“Have you talked to her?” he asked Colt.

“We talked to Chet and Remy. We know what went down.”

Jack shook his head. “No, you don’t.”

“Then why don’t you tell us why Keely threw her engagement ring at you and vanished?” Colby demanded.

“What happened is between Keely and me. Period.” His tired eyes sought Cord’s. “AJ hasn’t heard from Keely?”

“That’s between Keely and AJ,” Cord said.

“Besides, it ain’t like you weren’t warned about what we’d do to you if you fucked with her. We’re here to make good on our promise.”

The room seemed to shrink to the size of a dollhouse. Jack’s whole body hurt. If even one of these psycho brothers came after him, he couldn’t put up a decent fight, say nothing of taking on five pissed-off cowboys.

You deserve to get your ass handed to you. And it’s going to happen either way.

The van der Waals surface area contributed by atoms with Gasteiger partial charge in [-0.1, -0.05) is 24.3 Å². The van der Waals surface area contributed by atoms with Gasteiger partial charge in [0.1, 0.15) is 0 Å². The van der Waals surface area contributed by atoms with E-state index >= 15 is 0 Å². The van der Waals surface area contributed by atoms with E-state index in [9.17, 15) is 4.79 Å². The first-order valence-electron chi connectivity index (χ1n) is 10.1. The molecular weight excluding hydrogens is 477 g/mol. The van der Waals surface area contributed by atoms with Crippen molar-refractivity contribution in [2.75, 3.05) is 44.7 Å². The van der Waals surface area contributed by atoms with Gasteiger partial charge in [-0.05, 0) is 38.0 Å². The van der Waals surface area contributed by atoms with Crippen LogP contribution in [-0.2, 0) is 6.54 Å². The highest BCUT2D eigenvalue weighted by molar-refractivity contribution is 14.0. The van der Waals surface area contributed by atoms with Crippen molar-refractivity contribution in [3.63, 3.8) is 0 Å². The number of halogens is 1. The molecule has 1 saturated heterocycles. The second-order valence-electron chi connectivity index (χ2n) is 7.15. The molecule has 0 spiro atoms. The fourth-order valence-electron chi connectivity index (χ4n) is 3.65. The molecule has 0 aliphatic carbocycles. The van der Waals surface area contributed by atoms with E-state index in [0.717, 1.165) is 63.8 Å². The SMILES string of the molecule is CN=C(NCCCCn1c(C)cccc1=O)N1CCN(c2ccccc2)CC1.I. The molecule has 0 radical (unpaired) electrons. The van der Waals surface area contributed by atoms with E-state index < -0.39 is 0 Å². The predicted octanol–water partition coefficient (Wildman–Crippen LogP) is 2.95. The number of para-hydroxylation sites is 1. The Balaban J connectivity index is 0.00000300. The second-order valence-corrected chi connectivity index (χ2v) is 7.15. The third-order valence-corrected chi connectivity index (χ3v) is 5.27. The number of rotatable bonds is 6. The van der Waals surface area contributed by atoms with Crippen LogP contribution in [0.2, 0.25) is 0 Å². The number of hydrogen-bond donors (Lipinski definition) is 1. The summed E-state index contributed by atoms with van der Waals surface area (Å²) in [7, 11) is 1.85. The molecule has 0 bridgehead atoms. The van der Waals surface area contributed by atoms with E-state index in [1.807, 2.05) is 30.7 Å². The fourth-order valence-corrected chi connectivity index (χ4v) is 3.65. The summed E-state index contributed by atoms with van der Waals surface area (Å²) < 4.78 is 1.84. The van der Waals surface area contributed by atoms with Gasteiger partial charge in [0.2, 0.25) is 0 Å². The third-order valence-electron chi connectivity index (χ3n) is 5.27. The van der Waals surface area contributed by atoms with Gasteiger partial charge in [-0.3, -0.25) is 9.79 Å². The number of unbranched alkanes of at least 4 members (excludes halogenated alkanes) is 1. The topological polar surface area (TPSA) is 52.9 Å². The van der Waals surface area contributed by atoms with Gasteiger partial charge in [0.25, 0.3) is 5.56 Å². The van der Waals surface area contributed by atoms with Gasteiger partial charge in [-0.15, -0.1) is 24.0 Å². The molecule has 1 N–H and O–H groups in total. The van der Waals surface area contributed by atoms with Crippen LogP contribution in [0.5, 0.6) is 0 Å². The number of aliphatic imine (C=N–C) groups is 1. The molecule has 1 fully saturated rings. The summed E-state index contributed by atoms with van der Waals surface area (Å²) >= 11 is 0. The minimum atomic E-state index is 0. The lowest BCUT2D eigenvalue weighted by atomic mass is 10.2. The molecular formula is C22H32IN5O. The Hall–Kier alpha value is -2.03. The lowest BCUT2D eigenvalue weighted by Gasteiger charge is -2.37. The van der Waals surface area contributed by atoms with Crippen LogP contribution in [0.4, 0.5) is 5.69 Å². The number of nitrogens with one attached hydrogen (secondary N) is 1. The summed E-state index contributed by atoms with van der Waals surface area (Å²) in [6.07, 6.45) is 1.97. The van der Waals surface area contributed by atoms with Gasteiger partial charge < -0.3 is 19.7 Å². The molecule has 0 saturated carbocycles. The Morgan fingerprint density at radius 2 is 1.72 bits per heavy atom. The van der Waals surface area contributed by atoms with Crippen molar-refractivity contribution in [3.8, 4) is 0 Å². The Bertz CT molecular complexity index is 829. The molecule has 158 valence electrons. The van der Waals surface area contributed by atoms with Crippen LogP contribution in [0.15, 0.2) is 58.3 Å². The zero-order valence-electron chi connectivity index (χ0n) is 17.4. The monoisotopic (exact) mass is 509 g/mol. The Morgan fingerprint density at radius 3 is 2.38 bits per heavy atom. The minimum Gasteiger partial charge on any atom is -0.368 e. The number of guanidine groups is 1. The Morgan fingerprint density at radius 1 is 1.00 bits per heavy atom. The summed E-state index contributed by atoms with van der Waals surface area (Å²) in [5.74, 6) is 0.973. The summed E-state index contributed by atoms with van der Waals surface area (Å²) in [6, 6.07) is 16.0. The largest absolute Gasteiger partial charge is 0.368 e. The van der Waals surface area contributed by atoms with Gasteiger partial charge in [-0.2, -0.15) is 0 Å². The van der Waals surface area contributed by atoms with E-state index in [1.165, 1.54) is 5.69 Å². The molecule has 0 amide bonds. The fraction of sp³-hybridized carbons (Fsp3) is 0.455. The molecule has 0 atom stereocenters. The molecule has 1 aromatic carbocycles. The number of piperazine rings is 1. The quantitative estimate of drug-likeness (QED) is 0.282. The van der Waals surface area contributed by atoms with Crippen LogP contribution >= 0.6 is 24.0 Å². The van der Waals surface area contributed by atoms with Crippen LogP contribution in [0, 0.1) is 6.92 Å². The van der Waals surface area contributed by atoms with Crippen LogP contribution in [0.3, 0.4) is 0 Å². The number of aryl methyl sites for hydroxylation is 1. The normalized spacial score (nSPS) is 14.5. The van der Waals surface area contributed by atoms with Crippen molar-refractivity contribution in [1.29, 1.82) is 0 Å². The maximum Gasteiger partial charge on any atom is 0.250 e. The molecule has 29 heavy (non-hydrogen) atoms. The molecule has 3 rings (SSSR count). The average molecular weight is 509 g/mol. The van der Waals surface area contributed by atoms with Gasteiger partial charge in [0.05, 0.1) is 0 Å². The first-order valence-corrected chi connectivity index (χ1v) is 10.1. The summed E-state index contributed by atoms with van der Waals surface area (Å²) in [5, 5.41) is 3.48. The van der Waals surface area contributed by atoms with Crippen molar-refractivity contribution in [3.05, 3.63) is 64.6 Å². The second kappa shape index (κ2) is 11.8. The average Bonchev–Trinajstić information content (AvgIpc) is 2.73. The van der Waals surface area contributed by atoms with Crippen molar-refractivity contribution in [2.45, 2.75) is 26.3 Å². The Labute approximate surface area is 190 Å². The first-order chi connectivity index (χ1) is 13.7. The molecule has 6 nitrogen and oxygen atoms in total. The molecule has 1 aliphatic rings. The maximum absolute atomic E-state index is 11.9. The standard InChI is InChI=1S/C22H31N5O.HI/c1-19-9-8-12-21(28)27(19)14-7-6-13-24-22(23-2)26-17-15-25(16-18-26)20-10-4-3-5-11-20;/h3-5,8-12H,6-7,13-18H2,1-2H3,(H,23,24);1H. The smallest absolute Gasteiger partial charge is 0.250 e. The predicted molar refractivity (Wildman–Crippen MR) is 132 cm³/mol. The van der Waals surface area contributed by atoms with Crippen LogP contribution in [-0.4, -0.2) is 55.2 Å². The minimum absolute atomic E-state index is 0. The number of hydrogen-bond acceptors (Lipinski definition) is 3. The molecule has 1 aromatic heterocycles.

“You know what? You’re right. I don’t know where the hell Keely is. I’ve been going crazy waiting for her to show up and yell at me or kick my sorry ass or something.” He met each of her brother’s gazes, one at a time. “That’s why you’re here, right? To kick my ass? So go ahead.”

Carter stepped forward. “Remember you asked for this, Donohue.”

The last thing Jack heard was a cracking sound as Carter’s fist connected with his jaw…and then the lights went out.

Dusk started to fall when Keely recognized the crunch of tires on gravel. She kept the pistol within arm’s length until she determined whether friend or foe approached. The smoke from the campfire switched direction, making her squint at the vehicle.